As to your death crunch and infinite loop theories...like you said, none of these can be proven. In fact, the evidence suggests the opposite. The universe isn't infinitely old, and it sounds as if the Big Crunch has been disavowed. So you can't just list a bunch of theories and say, "it's probably one of these, we just don't know which one." That's not exactly a reasoned standpoint, especially when the theories are demonstrably false.

    ElHeffe [2564022]

    Well, I was clear that I was just making stuff up. However the creation of the new universe at the death of the old universe would give the appearance of it being a new universe - not infinitely old. And the physics of the big crunch may very well have been plausible in the old universe as it may have operated under a different set of physical laws.

    Wow. It really is easy to just make stuff up when people point out the obvious problems in your argument. Maybe I should have been a Christian after all.

    But as I say my example is of something outside this universe that began causality. And it's not an intelligence. It's not a god.

    Strand [2821241]

    So to be clear you're making stuff up--"it may have been this, it may have been that, we don't know for sure." But you're strictly opposed to there being a God behind it. Gotcha. You have no leg to stand on when advocating reason, since your stance comes down to "I can make things up to explain things no one will ever have an answer to; furthermore, I won't trust anyone who says they have a real answer to it because I've decided X,Y, and Z are unknowable."

    ElHeffe [2564022]

    Please stop being deliberately naïve. It's very clear what I am saying:

    1. No one knows what happened before the existence of time/space.
    2. Using logic to posit what happened before the existence of time is pointless because there was no logic, no causality that existed.
    3. Anyone claiming to know what happened before existence is misguided.

    I don't know you personally. But if you're like the average religious person in the world, you've inherited your religious beliefs from your parents and wider community. Now you are retroactively looking to use scientific rationale and logic to justify your beliefs. Unfortunately scientific rationale and logic are in fact that very things that disprove your beliefs.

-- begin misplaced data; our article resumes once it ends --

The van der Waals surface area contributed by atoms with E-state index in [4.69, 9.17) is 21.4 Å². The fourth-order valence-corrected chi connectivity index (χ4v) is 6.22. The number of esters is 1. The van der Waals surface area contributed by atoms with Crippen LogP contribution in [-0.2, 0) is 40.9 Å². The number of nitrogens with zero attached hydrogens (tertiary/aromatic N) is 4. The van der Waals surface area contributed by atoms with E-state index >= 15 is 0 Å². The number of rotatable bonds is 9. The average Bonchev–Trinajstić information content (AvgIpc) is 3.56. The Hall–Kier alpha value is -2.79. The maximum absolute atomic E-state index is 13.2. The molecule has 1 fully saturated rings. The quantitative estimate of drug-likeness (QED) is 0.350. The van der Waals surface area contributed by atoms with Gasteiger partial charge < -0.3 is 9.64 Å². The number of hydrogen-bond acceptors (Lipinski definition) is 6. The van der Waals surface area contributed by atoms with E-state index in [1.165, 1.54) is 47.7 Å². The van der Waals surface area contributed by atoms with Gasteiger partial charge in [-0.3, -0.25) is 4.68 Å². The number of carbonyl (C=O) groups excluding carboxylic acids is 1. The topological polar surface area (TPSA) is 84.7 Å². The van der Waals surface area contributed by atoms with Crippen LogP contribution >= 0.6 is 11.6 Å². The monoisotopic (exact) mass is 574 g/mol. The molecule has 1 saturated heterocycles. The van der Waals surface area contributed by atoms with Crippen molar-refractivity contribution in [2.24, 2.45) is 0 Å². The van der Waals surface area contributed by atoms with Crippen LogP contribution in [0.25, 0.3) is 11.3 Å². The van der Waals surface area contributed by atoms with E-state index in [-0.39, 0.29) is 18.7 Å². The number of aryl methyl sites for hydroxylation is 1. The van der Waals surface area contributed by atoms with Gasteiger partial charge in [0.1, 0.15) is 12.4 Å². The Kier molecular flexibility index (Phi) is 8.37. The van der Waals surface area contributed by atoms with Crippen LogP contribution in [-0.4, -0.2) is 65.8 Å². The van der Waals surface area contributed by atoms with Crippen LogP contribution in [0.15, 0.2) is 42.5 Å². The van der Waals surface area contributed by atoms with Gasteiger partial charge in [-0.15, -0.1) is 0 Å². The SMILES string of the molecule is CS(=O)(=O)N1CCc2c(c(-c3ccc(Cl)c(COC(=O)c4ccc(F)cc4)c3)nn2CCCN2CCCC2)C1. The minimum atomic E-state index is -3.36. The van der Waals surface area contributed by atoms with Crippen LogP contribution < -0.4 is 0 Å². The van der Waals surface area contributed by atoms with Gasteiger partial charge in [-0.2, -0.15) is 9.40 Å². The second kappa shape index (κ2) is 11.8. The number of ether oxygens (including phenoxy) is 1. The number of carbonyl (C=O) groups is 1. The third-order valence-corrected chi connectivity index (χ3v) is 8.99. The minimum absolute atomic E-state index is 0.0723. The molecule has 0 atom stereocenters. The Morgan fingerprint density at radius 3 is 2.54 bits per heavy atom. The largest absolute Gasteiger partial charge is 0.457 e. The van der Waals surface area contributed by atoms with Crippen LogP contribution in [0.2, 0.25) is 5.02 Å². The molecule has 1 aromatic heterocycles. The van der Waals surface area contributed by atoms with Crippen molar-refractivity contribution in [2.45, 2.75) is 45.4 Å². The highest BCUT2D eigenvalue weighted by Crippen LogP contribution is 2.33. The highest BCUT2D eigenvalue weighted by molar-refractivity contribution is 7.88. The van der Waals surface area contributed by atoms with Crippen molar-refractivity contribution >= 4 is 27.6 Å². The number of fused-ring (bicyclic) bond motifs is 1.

I would find it very hard to believe that there's someone out there who used to be an atheist, read Screwtape or heard the ontological argument or was otherwise logically convinced into theism. It's always a retroactive decision.
    Ok, so now you're deciding not to abide by logic. Thanks for clarifying that. So how does a universe come to be if there are no laws that specify what matter is? No code that dictates which atom is which, and which combination of atoms makes which molecules? 

    The claim you seem to be making in your second point is just baffling. How did logic "begin"? How did causality "begin"? It just appeared at the same time as the first matter? But how could the matter be generated without having rules stipulating its birth first?

    Matter exists.
    Matter is not self-creating.
    Therefore, something created matter.
    However, since matter doesn't create itself, something that is non-matter must have created/caused matter.

    Whether you call that non-matter thing "God," "logic," the "rules," the "code"--we're still talking about the same thing. The thing that caused every other thing.

    Also, funny you bring up the Screwtape Letters, a book written by a man who used to be an atheist before becoming one of the most influential Christians of modern times.
    • Phil-I-P [2035498]
    • Role: Civilian
    • Level: 92
    • Posts: 3,328
    • Karma: 7,567
    • Last Action: 3 minutes
      • 0
    • Reason:
      Are you sure you want to report this post to staff?
      Cancel
    Posted on 16:03:18 - 10/01/24 (3 months ago)
    Post link copied to clipboard Copy post link